With the Target stores’ recent security breach, there’s a good chance that you know someone who has had their credit card information compromised. You may even be one of the 70 million customers who saw their personal information fall in the hands of hackers. So, what happened? We put this timeline together for you can get a better sense of what happened, and where it’s going.
November 27 – December 15: This is the time when the hacks occur.
December 18: News breaks of the data breach.
December 19: Target confirms the breach. They give information as the scope including what was stolen which includes customer names and credit card numbers.
December 20: Target reports few incidents of fraud. We’re not sure how they would know this already, as that would have to come from the actual banks and credit card companies. At this time, they extend a 10% discount off in store purchases. KrebsOnSecurity reports that stolen cards have been hitting the underground black markets in recent weeks in batches of one million cards selling anywhere from $20 to $100 per card.
December 21: The banks chime in with JP Morgan issuing alerts and issuing daily spend limits on cards affected by the Target breach.
December 22 – December 23: Reports show 3-4% decrease in sales in Target stores compared to last Christmas. Targets general counsel puts on a 30 minute conference call to assure concerns as the DOJ and the Secret service steps up their forensic investigations. .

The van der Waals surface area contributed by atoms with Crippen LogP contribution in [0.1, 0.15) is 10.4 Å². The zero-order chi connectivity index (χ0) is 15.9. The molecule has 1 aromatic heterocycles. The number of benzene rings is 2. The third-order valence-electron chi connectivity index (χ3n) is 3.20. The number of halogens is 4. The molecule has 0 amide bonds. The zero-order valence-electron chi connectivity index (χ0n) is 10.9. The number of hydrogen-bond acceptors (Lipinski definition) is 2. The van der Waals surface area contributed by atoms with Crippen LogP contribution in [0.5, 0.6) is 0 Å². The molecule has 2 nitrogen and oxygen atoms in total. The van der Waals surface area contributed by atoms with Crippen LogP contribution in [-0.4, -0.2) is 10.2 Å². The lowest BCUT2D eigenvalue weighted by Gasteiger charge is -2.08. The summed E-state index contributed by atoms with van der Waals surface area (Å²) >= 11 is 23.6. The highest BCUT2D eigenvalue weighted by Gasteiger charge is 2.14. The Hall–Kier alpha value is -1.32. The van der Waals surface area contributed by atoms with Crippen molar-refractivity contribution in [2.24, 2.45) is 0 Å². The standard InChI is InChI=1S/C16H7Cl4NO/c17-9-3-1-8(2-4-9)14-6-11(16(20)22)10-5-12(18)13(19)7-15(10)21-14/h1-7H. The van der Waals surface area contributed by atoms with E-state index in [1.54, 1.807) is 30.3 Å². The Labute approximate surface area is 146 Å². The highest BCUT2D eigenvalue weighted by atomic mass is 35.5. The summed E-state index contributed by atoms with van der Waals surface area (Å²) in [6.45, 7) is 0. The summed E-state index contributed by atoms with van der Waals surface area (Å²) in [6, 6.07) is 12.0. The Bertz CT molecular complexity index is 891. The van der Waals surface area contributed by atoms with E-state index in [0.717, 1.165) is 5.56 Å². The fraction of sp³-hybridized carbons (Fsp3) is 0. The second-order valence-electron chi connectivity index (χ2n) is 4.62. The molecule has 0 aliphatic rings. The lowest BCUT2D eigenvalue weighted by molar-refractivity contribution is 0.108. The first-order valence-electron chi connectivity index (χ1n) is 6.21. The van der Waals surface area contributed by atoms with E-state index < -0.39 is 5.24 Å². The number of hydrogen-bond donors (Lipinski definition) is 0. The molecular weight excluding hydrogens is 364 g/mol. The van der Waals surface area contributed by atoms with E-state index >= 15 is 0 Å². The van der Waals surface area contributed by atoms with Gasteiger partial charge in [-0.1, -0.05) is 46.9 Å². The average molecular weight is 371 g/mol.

January 10: Target confirms 70 million customers were affected by the breach with names, mailing addresses, phone numbers, and emails with credit card information possibly being among that data stolen. Experts predict that the number will grow.
January 13: Target confirms that they have identified and removed the malware from infected devices. They increase the number of affected customers to 100 million.
January 17: Security firm IntelCrawler reports that the source of the Target breach came from Russia and a 17-year-old Russian going by the handle ‘ree4’ is responsible for the POS (point-of-sale) malware that was also used against Neman Marcus and at least six other major retailers. Speculation is that he did not participate in the hack but sold the software over 40 times to cyber-criminals. See the detailed breakdown on how this malware works here.
January 23: Democratic leaders start getting involved by asking Target’s CEO for documents related to the data breach. The FBI warns US retailers to prepare for more cyber attacks based on information showing about 20 hacking cases in the past year that utilize the same malicious software. Neiman Marcus reports their data breach is worse than previously disclosed.
January 30: A Target spokesperson confirms that the hackers who stole the credit and debit card numbers from the retailer appear to have breached their systems by using electronic credentials stolen from a vendor. No details have been disclosed as to how the credentials were stolen.
Stay tuned on what’s to come from the breach as we’ll keep updating our blog.